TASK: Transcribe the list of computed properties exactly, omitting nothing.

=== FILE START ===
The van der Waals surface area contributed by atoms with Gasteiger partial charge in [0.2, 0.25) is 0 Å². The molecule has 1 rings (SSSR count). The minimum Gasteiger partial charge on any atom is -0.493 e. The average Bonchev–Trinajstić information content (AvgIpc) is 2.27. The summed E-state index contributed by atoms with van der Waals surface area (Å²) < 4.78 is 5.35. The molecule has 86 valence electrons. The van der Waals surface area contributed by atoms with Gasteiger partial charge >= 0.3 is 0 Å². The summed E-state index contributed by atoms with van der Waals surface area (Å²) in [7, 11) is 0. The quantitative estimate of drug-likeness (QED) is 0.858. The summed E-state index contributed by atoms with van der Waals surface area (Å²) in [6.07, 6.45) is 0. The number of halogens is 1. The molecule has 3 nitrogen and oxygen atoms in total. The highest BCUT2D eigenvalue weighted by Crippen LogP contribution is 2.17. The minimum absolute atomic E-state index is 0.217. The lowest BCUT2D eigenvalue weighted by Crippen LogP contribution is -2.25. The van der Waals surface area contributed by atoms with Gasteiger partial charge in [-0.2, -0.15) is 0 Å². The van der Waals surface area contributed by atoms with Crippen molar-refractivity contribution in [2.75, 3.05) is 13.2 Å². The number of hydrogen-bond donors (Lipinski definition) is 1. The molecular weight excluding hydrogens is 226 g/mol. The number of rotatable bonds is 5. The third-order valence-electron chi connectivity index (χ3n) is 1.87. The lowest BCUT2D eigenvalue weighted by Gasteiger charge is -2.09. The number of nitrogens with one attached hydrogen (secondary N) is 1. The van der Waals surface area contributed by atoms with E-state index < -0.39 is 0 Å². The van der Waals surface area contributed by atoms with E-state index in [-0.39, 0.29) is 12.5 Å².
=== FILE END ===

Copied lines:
The van der Waals surface area contributed by atoms with Gasteiger partial charge in [0.2, 0.25) is 0 Å². The molecule has 1 rings (SSSR count). The minimum Gasteiger partial charge on any atom is -0.493 e. The average Bonchev–Trinajstić information content (AvgIpc) is 2.27. The summed E-state index contributed by atoms with van der Waals surface area (Å²) < 4.78 is 5.35. The molecule has 86 valence electrons. The van der Waals surface area contributed by atoms with Gasteiger partial charge >= 0.3 is 0 Å². The summed E-state index contributed by atoms with van der Waals surface area (Å²) in [7, 11) is 0. The quantitative estimate of drug-likeness (QED) is 0.858. The summed E-state index contributed by atoms with van der Waals surface area (Å²) in [6.07, 6.45) is 0. The number of halogens is 1. The molecule has 3 nitrogen and oxygen atoms in total. The highest BCUT2D eigenvalue weighted by Crippen LogP contribution is 2.17. The minimum absolute atomic E-state index is 0.217. The lowest BCUT2D eigenvalue weighted by Crippen LogP contribution is -2.25. The van der Waals surface area contributed by atoms with Gasteiger partial charge in [-0.2, -0.15) is 0 Å². The van der Waals surface area contributed by atoms with Crippen molar-refractivity contribution in [2.75, 3.05) is 13.2 Å². The number of hydrogen-bond donors (Lipinski definition) is 1. The molecular weight excluding hydrogens is 226 g/mol. The number of rotatable bonds is 5. The third-order valence-electron chi connectivity index (χ3n) is 1.87. The lowest BCUT2D eigenvalue weighted by Gasteiger charge is -2.09. The number of nitrogens with one attached hydrogen (secondary N) is 1. The van der Waals surface area contributed by atoms with E-state index < -0.39 is 0 Å². The van der Waals surface area contributed by atoms with E-state index in [-0.39, 0.29) is 12.5 Å².